Weather knowledge is power in energy

Forecasts: Up-to-date and accurate information on changing conditions is economically vital to companies that sell, buy and deliver electricity.

July 17, 2002|By Dan Thanh Dang | Dan Thanh Dang,SUN STAFF

Knowing what the weather will be like every second in each state across the country could mean the difference between losing or gaining thousands of dollars for Bill Reed.

As senior vice president of energy trading and marketing for Ohio-based American Electric Power Co. Inc., it's vital for Reed to know how fast a storm front will move in, cooling the regions in its path. That's great for people looking for respite from sweltering summer weather. But for energy companies, it means residents and businesses won't need to crank up their air conditioners.

"If we waited until the hour it reached us, we might have 1,500 extra megawatts of power that we wouldn't be able to sell," Reed said. "If we saw the storm earlier, we could sell the power earlier. The capacity would not be wasted."

Reed's predicament is what AWS Energy Services wants to capitalize on, said James E. Anderson, director of the recently launched business, which offers live weather information and analysis online.

Because electricity cannot be stored and must be used as soon as it is produced, weather plays a crucial role in decisions made by energy companies to sell, buy and deliver power.

AWS Energy is betting that it can provide the most accurate forecast using the world's largest network of weather stations - 5,000 nationwide - owned by its parent company, AWS Convergence Technologies Inc.

Gaithersburg-based AWS has traditionally worked with elementary and secondary schools, which use the weather stations as educational tools for science and math students. Its WeatherNet program is active in more than 105 broadcast television markets in the United States.

The 9-year-old, privately held company, which has about 75 employees, is perhaps best known for its desktop WeatherBug service, which provides a constant stream of neighborhood weather conditions and storm warnings to about 11 million registered Internet users daily.

Now AWS wants a piece of the energy industry market.

Anderson said AWS began recognizing a few years ago that it had equipment that could be useful to energy companies. Most companies depend on the National Weather Service, which provides free data that is gathered, repackaged and reformatted for energy companies through secondary weather companies.

The only other direct source of weather information is AWS, which developed MesoStreamer, an online application designed specifically for energy traders and delivery businesses.

By paying a few thousand dollars to hundreds of thousands for AWS Energy's data, energy companies can get live weather conditions, short-term forecasts and historical weather analysis via desk computers.

"Here we are with 5,000 weather stations deployed around the country," Anderson said. "All we had to do was support it with sophisticated data centers to capture that information, organize it and format it for energy traders.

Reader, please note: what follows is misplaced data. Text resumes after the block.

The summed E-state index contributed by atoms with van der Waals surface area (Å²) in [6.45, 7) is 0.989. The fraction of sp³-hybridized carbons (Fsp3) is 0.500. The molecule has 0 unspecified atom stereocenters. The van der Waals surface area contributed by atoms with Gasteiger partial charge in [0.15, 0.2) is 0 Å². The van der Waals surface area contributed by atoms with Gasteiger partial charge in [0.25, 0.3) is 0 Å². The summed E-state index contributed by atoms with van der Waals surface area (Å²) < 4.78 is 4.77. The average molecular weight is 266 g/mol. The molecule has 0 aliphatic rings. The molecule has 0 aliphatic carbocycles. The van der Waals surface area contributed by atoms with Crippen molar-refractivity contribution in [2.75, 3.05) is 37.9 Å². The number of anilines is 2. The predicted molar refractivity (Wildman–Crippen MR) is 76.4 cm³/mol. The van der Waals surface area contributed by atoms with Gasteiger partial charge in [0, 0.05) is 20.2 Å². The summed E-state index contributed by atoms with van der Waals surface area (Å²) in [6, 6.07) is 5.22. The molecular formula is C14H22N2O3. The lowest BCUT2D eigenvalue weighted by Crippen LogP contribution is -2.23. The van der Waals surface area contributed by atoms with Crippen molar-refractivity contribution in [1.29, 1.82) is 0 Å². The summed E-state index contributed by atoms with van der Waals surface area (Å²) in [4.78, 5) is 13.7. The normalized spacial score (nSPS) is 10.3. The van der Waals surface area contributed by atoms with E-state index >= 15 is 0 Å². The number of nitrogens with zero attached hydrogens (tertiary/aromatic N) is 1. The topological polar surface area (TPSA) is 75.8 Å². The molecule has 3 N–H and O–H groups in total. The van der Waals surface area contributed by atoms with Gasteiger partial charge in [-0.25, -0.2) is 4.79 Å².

"It gives energy companies a jump on what's happening with a rapidly moving weather event up to an hour ahead of what the National Weather Service provides. That hour can be crucial when you're trying to make real-time, demand-based decisions."

In April, AWS Energy signed up 50 energy-trading companies to test MesoStreamer for 90 days to help it fine-tune the software.

Utilities analyst Rajeev Lalwani at Commerzbank Securities said that breaking into the energy industry could be difficult for a weather company.

"A lot of these energy companies already have something in place where they can look at the weather over the next couple of days, even the next couple of months," Lalwani said.

Anderson said the challenge for AWS is to convince energy traders and energy delivery companies that AWS Energy's up-to-the-second information will pay off by helping make crucial decisions faster. National Weather Service data is often an hour old or older, he said.

On April 4, for example, the National Weather Service forecast said a line of severe thunderstorms from the Ohio River Valley would arrive on the East Coast late in the day. The storm arrived earlier, and the temperature drop was greater than expected.

With MesoStreamer, Anderson said, traders were able to accurately predict the arrival of the front as the evening peak demand hour began and to see that temperatures would drop more than 20 degrees. As consumers began turning up the heat, traders were able to position themselves to take advantage of electricity prices that went from $25 a megawatt-hour to more than $60.

"We have to do forecasting a day ahead," said Reed, whose company is the first to enter into a contract with AWS Energy. "We have to know ahead of time how much we have to buy and sell, and how many generators we have to turn on. The quicker we can see reality, the quicker we can make decisions. This is the only stuff that gives us that real-time capability.

"They are providing a service that we didn't have prior to this."

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